The Nigerian Army has said it would not tolerate any unprofessional conduct from its personnel engaged in internal security coordination with the Nigeria Police Force.
The army headquarters in Abuja urged its officers and men to be alive to their responsibilities of adequate protection of lives and property and desist from taking sides, stressing that any officer found taking sides in any internal insurrection or failing to perform his responsibility as expected would face the consequences of their actions.
The warning was contained in a reminder of the Nigerian Army Rules of Engagement, ROE, for Internal Security Operations (Operation Mesa).
In the reminder obtained by PRNigeria from the Acting Director of Army Public Relations, Col Sani Usman, the force frowned against, “the observed shortcomings, especially negligence and outright ignorance, displayed by troops deployed for Operation MESA and other Internal Security, IS, operations.
“For the avoidance of doubt, the ROE and Code of Conduct set out the circumstances and limitations, under which armed force may be applied to achieve military objectives in furtherance of government policy within Operation MESA and other IS Operations.
“Any officer or soldier found aiding or abetting any act of arson, vandalism or unprofessional conduct, would be severely dealt with according to the extant laws.”
Once deployed to any internal security operation, Usman said: “it is the duty of an officer or soldier to ensure the enforcement of law and order in conjunction with other security agencies.”
He reminded troops that they are duty bound to intervene in any situation to avoid a breakdown in peace, stability or law and order of an area where they are deployed.
“It is inexcusable for troops to stand aside and watch the security situation deteriorate, leading to loss of lives or damage to property without intervening. Such intervention should, however, be based strictly on sound judgement and within the ambit of the code of conduct for IS operations while exhibiting good professional ethics,” he added.
Citing Sect 217 (2) (c) of the 1999 Constitution (as amended), which provides that the Armed Forces of Nigeria, AFN, shall suppress insurrection and act in aid of civil authority to restore order when called upon to do so by the President, Commander-in-Chief reinforced by Sect (8) (1) and (3) of the Armed Forces Act, Laws of the Federation of Nigeria, LFN, 2004, the Army declares “this presupposes that troops have to use necessary force to quell crisis resulting in deaths, injury and damages to properties.”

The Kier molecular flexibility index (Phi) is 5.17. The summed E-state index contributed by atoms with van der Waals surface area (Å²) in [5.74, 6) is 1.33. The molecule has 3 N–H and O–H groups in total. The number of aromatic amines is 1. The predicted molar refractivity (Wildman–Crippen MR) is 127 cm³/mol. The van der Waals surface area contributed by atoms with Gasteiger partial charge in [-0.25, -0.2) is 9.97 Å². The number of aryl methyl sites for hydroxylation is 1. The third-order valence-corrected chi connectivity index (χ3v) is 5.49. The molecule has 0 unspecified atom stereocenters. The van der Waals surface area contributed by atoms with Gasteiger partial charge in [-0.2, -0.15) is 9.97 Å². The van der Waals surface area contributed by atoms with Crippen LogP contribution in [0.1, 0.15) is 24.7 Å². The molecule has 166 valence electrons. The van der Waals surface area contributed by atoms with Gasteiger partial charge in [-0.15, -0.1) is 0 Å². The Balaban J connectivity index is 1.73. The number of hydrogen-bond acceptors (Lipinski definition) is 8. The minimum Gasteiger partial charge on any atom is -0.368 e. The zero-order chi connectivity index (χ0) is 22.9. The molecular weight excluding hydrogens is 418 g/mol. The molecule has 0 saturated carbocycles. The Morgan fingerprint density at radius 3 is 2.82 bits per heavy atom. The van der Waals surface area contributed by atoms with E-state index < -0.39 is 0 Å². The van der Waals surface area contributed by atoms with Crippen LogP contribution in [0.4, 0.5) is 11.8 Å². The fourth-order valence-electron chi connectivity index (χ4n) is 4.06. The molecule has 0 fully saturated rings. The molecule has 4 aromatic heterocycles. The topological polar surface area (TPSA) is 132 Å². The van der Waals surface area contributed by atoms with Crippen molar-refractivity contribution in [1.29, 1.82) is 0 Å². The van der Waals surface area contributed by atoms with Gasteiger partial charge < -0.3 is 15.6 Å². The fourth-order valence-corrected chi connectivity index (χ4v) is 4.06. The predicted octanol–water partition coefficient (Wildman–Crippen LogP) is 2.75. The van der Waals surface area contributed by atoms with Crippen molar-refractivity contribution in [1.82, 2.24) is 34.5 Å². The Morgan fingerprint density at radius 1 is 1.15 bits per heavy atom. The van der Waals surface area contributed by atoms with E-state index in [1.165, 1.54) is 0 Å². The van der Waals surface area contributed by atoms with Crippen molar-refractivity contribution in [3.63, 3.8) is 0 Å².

Other highlights of the ROE include: “that principle of minimum force and proportionality must be applied at all times; whenever operational situation permits, every reasonable effort shall be made to control the situation through measures short of using force, including personal contact and negotiations; the use of lethal force shall only be resorted to if all other means to control the situation have failed or in case of unexpected attack or suspected Improvised Explosive Device, IED, attack during which a delay could lead to loss of life or serious injury to personnel; and that any force applied must be limited in its intensity and duration; it must also be commensurate with the level of threat posed.”
Others are that: “force shall be used only when absolutely necessary to achieve an immediate aim; the decision to open fire shall be made only on orders and under the control of on-scene commander, unless there is insufficient time to obtain such order.
“Fire can however, be opened if the life of a soldier, any law abiding member of the public and/or property of which it is our duty to protect is in grave danger; fire must be aimed and controlled. Indiscriminate firing is not permitted.
“Also: Fire may be opened to forcefully stop any vehicle that fails to stop at a checkpoint or road block when ordered to stop for search; automatic fire will only be opened as a last resort; avoid collateral damage; after fire has ceased, render medical assistance and record details of incident both in writing and using audio/visual equipment whether or not casualty has been recorded; and whenever in doubt, seek clarification from higher headquarters.”


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